Hurricane Katrina 13th Anniversary March & Second Line 

Largest annual commemoration brings together New Orleans community, cultural leaders, and activists, with demands for remembrance, righting wrongs of an unjust recovery, and preventing future disasters

New Orleans, LA – Yesterday New Orleans Katrina Commemoration Foundation, Hip Hop Caucus, Nuthin’ But Fire Records, Q93 FM, and several other community partners hosted the 13th Annual Hurricane Katrina March and Second Line.

The day’s events began with a healing ceremony next to the breached levee in the Lower Ninth Ward, followed by a march through the streets with hundreds of people which fed into a second line. The second line ended with a rally at Hunter’s Field hosted by Wild Wayne of Q93 and featured remarks and performances by a variety of prominent community and cultural leaders, including Rev Yearwood, Mia X, Sess 4-5, Hustlaz, Roi Anthony, Ms. Tee, Bobby Jean, Shorty World, Dmann, DJ Rabbit and DJ7.

This annual event serves as the largest annual community based commemoration of the anniversary of Hurricane Katrina and shows first-hand the consequences of climate disasters on our communities. Each year this event honors the resiliency of the people, remembers the lives lost, and encourages further support for the communities most devastated by Hurricane Katrina.

“We will never forget Katrina and what it did to our people,” said Sess 4-5, CEO of Nuthin’ But Fire Records, event organizer, leader of Hip Hop Caucus New Orleans, and recording artist and community activist. “We also want to shine a light on the fact that our communities still have not returned to what they were prior to the storm, in terms of access to good schools, public safety, jobs, and housing. We will keep on marching every year to remember those lost, bring our community closer together, and hold our elected leaders accountable so that they can right the wrongs of the past and create a better future for all.”

Participants throughout the day highlighted the ongoing struggle of families to live and thrive in post-Katrina New Orleans. They also called on leaders to do more to better prepare all communities to withstand future natural disasters by investing in smarter infrastructure and addressing climate change.

“The people of New Orleans will not forget those who were lost 13 years ago and it is incredibly powerful to march in the same streets where your relatives died,” said Rev Yearwood, President & CEO, Hip Hop Caucus. “This anniversary is also a moment when leaders of our country are taking steps backwards on climate action. Their inaction leaves communities on the frontlines of climate change, like those across the Gulf Coast, more at risk from stronger storms and rising oceans. We stand in solidarity with our communities, Hurricane Katrina showed us these issues are life and death for our people.”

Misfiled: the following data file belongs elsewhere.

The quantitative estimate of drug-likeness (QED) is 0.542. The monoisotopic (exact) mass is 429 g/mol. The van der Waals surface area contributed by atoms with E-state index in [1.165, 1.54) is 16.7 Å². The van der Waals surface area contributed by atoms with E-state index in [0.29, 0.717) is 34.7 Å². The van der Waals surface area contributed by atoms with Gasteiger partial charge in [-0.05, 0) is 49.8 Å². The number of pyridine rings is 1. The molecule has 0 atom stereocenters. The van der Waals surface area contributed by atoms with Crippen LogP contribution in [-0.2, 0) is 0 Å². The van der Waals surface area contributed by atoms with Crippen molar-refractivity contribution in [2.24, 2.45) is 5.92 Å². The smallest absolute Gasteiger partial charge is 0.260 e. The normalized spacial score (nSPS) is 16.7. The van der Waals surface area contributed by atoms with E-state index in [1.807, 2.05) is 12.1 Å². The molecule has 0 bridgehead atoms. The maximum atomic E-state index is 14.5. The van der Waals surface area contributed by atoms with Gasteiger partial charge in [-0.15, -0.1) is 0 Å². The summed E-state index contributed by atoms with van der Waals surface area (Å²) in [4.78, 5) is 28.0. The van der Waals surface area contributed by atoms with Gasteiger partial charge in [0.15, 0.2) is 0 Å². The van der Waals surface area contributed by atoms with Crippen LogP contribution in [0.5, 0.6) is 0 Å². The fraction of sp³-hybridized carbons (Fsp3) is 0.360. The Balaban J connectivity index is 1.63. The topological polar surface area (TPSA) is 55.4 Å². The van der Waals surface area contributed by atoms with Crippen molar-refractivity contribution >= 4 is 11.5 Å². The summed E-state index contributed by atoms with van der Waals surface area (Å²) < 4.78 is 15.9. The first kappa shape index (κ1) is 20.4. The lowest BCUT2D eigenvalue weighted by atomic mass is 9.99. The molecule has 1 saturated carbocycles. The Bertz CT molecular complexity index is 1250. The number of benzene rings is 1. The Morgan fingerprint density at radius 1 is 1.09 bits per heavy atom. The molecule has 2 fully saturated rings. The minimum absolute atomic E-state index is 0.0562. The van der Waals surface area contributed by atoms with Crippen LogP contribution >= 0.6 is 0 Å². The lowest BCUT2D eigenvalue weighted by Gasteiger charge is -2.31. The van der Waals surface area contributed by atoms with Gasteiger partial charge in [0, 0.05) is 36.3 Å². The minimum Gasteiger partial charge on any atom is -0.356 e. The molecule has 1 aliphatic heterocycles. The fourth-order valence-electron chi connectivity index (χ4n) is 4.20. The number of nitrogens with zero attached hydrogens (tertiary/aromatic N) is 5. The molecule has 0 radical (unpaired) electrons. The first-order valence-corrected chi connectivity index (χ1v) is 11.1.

Organizers asked participants, supporters, and leaders to:

  • Remember: by calling on the state of Louisiana to make August 29 a holiday commemorating the lives lost in Katrina.
  • Right the wrongs: by calling for racial and economic justice so that in the face of disaster, the poor and people of color are not left without the ability to rebuild communities with good schools, good jobs, and good public health and safety.
  • Say never again: by calling for action on climate change from our world’s leaders, otherwise we will only see more of these extreme weather events like Hurricane Katrina and Harvey around the world.

About Hip Hop Caucus: Formed in 2004, the Hip Hop Caucus (HHC) is a non-profit, non-partisan organization that leverages Hip Hop culture to encourage young people to participate in the democratic process. Through a collaborative leadership network, HHC addresses core issues affecting underserved communities. HHC programs and campaigns support solution-driven community organizing led by today’s young leaders. Learn more at HipHopCaucus.org.

About New Orleans Katrina Commemoration Foundation: New Orleans Katrina Commemoration Foundation annually organizes the largest community-led remembrance event on the anniversary of Hurricane Katrina, August 29th.

FOR MORE INFORMATION: Media@hiphopcaucus.org

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Community and cultural leaders during the healing ceremony where the levees broke in the Lower Ninth Ward – Photo Courtesy of Mia X (IG: @themamamiax)


Rev Yearwood, President & CEO of Hip Hop Caucus, standing where the levees broke in the Lower Ninth Ward